Just one group1 event remains for the 2017-18 Australian racing season and the Chris Waller stable, aided by a huge contribution from wonder mare Winx, has produced another amazing 12 months.
A total of 69 group1 races were programmed in the 12 months beginning August 1, 2017, finishing on Saturday week with the running of the group1 Tattersall’s Tiara for fillies and mares at Doomben.
In the limelight: Trapeze Artist was the stand-out performer for his champion sire Snitzel during the season.
Encosta De Lago has maintained his domination in the premiership for leading broodmare sire. He has had 649 runners representing him for 298 winners of 477 races, bringing in prizemoney of $21,049,724 – $4 million-odd more than Redoute’s Choice and $7 million in advance of Zabeel.
Other multiple group1-winning trainers were James Cummings and Anthony Cummings both celebrating five winners, while Mick Price and the Hayes-Dabernig team recorded a similar number of wins. Gerald Ryan and Pat Webster both had three group1 triumphs with their stable superstars Trapeze Artist and Happy Clapper respectively.
What Snitzel has achieved this season – and there are still six weeks remaining – may possibly never be eclipsed. His prize winnings after Wednesday racing was $28,076,989 – $12 million more than the season before.
Also read: Full steam ahead for Merchant Navy at Ascot
Street Cry was runner-up to Snitzel last year with earnings then of $11,879,115 and Winx winning $6,105,000. This season Winx has won almost the same amount at $6,215,000, but Street Cry can manage just fifth place on the stallions’ premiership with $11,887,535.
Snitzel and Street Cry were joined by Fastnet Rock as producing the greatest number of group1 winners – with six fantastic performers during 2017-18. Snitzel’s wins at the highest level were three for Trapeze Artist and one each by Redzel, Russian Revolution and Golden Slipper winner Estijaab. Fastnet Rock’s numbers were made up of three wins by the Anthony Freedman-trained mare Shoals and one each by Merchant Navy, Unforgotten and Comin’ Through.
Winx won all her six starts in group1 races this season to put her sire on par with the other two.
The deceased High Chaparral had five wins in group1s with Melbourne Cup winner Rekindling the highlight horse joined by Ace High, who won two group1s, and the three-year-old fillies Hiyaam and Youngstar.
Tony McEvoy’s bonny two-year-old filly Sunlight was the major factor in her sire Zoustar running away with the Australian first-season stallions’ premiership from Spirit Of Boom.
Zoustar’s prizemoney surged past the $3 million barrier with the second placing of Zousain behind stablemate The Autumn Sun in the group 1 J.J. Atkins Stakes at Doomben last Saturday. Zousain earned $123,000 for his effort and his overall earnings are a tidy $331,440 and he is second in winnings behind Sunlight, whose Magic Millions win helped take her total earnings to $2,165,400. Lean Mean Machine is third-highest earner with $221,194.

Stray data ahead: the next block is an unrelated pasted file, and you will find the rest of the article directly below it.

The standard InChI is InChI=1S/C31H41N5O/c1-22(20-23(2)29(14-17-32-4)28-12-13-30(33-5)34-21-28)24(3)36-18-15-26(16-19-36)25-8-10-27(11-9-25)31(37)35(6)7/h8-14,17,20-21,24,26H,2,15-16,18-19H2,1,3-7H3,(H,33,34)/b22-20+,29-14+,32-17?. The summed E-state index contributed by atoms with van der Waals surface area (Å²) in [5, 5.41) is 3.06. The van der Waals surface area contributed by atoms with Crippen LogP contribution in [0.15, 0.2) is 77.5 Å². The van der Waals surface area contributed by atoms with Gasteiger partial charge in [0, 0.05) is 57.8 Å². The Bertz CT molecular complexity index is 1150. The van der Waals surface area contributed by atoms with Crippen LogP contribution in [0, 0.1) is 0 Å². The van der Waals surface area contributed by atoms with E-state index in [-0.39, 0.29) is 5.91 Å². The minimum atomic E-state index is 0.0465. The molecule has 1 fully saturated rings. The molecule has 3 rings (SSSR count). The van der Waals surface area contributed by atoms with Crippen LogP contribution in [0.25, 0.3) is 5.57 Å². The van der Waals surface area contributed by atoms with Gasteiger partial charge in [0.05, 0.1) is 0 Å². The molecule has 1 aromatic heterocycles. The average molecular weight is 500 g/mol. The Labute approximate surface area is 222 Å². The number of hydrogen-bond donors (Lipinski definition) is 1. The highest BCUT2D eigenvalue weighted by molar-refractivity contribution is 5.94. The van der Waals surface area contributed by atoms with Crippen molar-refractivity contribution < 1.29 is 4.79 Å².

Zoustar’s prize-winnings have been primarily on Queensland racetracks with Sunlight winning three of her starts on the Gold Coast track, while Zousain and Lean Mean Machine won group2 races at Doomben leading into the Atkins.
Zoustar has sired eight individual winners while Spirit Of Boom leads the individual winning tally with 17 winners but his earnings are $1,814,820. As a result of their siring performances Zoustar and Spirit Of Boom have had substantial fee increases for the coming stud season, with the former going from $44,000 to $60,500 while the latter goes from $11,000 to $55,000.
Irishman Aidan O’Brien spoke with Australian media in a lengthy phone hook-up earlier this week and the trainer and part-time breeder had plenty of plaudits for the two new Coolmore stallions heading to Australia for the 2018 breeding season.
The horses in question are Caravaggio (Scat Daddy x Mekko Hokte) and Churchill (Galileo x Meow) who will be standing at introductory fees of $33,000 and $27,500 respectively.
O’Brien said the pair were probably the most exciting horses to leave Coolmore to go to stud. ‘‘Caravaggio was a natural from day one. He was very clear-winded and had a great mind, great action, covered an awful lot of ground when he galloped. We thought he was absolutely the bee’s knees,’’ he said.
‘‘Probably, with my hand on my heart, he was a miler who got a mile and a quarter, so for us both of those were no-brainers to go to stud. For us everything was right with them, their wind and mentality.
‘‘They had strength, vitality, they had pace and physique and I think they are going to be massive additions to your bloodlines in your part of the world.
‘‘For me, they were the two horses to come through here in the one year that I thought were the real thing. We are really looking forward to seeing their stock.
‘‘I think they will make good-looking stock because physically they were very good and had the natural ability to go along with everything else. Then the most important thing, their minds were brilliant. Both of them.
‘‘We are looking forward to both of them up here and when we did our mares lists this year it was very easy – everything was Caravaggio and Churchill all the way along.
‘‘Caravaggio is an outcross of all mares. Churchill is Galileo with no Danehill blood in him, which makes him unbelievable for you guys down there,’’ O’Brien concluded.